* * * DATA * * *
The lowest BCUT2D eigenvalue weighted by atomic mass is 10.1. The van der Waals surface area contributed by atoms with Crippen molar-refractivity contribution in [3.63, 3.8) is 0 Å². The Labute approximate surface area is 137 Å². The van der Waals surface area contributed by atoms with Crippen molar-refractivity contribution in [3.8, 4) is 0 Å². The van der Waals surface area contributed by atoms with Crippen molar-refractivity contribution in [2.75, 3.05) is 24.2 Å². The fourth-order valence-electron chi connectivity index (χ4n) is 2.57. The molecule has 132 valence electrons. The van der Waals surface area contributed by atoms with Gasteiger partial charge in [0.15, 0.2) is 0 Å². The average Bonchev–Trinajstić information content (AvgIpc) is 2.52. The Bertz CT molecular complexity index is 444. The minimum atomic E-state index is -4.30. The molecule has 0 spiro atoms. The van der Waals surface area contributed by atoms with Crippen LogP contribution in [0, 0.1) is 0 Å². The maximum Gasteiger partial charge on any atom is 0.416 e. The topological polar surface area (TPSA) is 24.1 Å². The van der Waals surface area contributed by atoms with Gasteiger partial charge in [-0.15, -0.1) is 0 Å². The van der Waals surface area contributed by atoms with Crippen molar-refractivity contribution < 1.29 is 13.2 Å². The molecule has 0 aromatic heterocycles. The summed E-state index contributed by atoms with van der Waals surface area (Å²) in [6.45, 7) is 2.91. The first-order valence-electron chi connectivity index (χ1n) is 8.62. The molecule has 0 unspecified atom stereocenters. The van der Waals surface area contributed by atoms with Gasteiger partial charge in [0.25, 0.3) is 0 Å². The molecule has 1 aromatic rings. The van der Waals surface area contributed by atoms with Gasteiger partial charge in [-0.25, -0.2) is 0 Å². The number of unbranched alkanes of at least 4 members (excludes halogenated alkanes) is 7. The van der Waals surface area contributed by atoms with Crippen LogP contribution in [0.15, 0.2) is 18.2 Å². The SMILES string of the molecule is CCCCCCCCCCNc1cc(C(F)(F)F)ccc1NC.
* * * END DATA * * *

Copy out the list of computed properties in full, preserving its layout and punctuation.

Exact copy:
The lowest BCUT2D eigenvalue weighted by atomic mass is 10.1. The van der Waals surface area contributed by atoms with Crippen molar-refractivity contribution in [3.63, 3.8) is 0 Å². The Labute approximate surface area is 137 Å². The van der Waals surface area contributed by atoms with Crippen molar-refractivity contribution in [3.8, 4) is 0 Å². The van der Waals surface area contributed by atoms with Crippen molar-refractivity contribution in [2.75, 3.05) is 24.2 Å². The fourth-order valence-electron chi connectivity index (χ4n) is 2.57. The molecule has 132 valence electrons. The van der Waals surface area contributed by atoms with Gasteiger partial charge in [0.15, 0.2) is 0 Å². The average Bonchev–Trinajstić information content (AvgIpc) is 2.52. The Bertz CT molecular complexity index is 444. The minimum atomic E-state index is -4.30. The molecule has 0 spiro atoms. The van der Waals surface area contributed by atoms with Crippen LogP contribution in [0, 0.1) is 0 Å². The maximum Gasteiger partial charge on any atom is 0.416 e. The topological polar surface area (TPSA) is 24.1 Å². The van der Waals surface area contributed by atoms with Gasteiger partial charge in [-0.15, -0.1) is 0 Å². The van der Waals surface area contributed by atoms with Crippen molar-refractivity contribution < 1.29 is 13.2 Å². The molecule has 0 aromatic heterocycles. The summed E-state index contributed by atoms with van der Waals surface area (Å²) in [6.45, 7) is 2.91. The first-order valence-electron chi connectivity index (χ1n) is 8.62. The molecule has 0 unspecified atom stereocenters. The van der Waals surface area contributed by atoms with Gasteiger partial charge in [0.25, 0.3) is 0 Å². The molecule has 1 aromatic rings. The van der Waals surface area contributed by atoms with Gasteiger partial charge in [-0.25, -0.2) is 0 Å². The number of unbranched alkanes of at least 4 members (excludes halogenated alkanes) is 7. The van der Waals surface area contributed by atoms with Crippen LogP contribution in [0.15, 0.2) is 18.2 Å². The SMILES string of the molecule is CCCCCCCCCCNc1cc(C(F)(F)F)ccc1NC.